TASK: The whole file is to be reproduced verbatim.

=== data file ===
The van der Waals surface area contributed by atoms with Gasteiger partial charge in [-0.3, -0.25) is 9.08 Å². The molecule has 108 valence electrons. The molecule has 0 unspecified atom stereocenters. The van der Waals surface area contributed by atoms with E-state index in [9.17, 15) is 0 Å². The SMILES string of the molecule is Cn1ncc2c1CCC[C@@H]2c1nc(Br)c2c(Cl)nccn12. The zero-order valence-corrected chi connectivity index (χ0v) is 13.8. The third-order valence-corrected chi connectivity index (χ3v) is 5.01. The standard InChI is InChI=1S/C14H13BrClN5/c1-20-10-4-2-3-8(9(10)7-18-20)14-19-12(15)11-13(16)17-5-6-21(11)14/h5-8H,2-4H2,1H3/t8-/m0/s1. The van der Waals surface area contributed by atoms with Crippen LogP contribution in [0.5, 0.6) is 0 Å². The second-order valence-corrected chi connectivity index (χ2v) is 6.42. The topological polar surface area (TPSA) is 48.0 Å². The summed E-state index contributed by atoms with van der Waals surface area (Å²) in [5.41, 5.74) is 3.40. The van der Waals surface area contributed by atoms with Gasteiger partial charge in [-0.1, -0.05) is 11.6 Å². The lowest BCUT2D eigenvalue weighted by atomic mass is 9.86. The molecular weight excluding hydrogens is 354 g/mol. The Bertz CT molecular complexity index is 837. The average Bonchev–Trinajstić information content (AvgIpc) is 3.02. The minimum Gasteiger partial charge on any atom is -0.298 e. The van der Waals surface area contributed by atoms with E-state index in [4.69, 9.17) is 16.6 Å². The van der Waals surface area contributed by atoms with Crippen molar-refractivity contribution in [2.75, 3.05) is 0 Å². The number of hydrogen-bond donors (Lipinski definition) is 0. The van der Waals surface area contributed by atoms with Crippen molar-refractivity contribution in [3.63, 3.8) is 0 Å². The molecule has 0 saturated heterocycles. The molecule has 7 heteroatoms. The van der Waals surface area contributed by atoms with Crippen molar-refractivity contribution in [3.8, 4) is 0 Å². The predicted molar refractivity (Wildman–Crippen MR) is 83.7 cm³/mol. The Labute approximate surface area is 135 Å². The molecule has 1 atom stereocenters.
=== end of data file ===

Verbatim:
The van der Waals surface area contributed by atoms with Gasteiger partial charge in [-0.3, -0.25) is 9.08 Å². The molecule has 108 valence electrons. The molecule has 0 unspecified atom stereocenters. The van der Waals surface area contributed by atoms with E-state index in [9.17, 15) is 0 Å². The SMILES string of the molecule is Cn1ncc2c1CCC[C@@H]2c1nc(Br)c2c(Cl)nccn12. The zero-order valence-corrected chi connectivity index (χ0v) is 13.8. The third-order valence-corrected chi connectivity index (χ3v) is 5.01. The standard InChI is InChI=1S/C14H13BrClN5/c1-20-10-4-2-3-8(9(10)7-18-20)14-19-12(15)11-13(16)17-5-6-21(11)14/h5-8H,2-4H2,1H3/t8-/m0/s1. The van der Waals surface area contributed by atoms with Crippen LogP contribution in [0.5, 0.6) is 0 Å². The second-order valence-corrected chi connectivity index (χ2v) is 6.42. The topological polar surface area (TPSA) is 48.0 Å². The summed E-state index contributed by atoms with van der Waals surface area (Å²) in [5.41, 5.74) is 3.40. The van der Waals surface area contributed by atoms with Gasteiger partial charge in [-0.1, -0.05) is 11.6 Å². The lowest BCUT2D eigenvalue weighted by atomic mass is 9.86. The molecular weight excluding hydrogens is 354 g/mol. The Bertz CT molecular complexity index is 837. The average Bonchev–Trinajstić information content (AvgIpc) is 3.02. The minimum Gasteiger partial charge on any atom is -0.298 e. The van der Waals surface area contributed by atoms with E-state index in [4.69, 9.17) is 16.6 Å². The van der Waals surface area contributed by atoms with Crippen molar-refractivity contribution in [2.75, 3.05) is 0 Å². The number of hydrogen-bond donors (Lipinski definition) is 0. The van der Waals surface area contributed by atoms with Crippen molar-refractivity contribution in [3.63, 3.8) is 0 Å². The molecule has 0 saturated heterocycles. The molecule has 7 heteroatoms. The van der Waals surface area contributed by atoms with Crippen molar-refractivity contribution in [3.8, 4) is 0 Å². The predicted molar refractivity (Wildman–Crippen MR) is 83.7 cm³/mol. The Labute approximate surface area is 135 Å². The molecule has 1 atom stereocenters.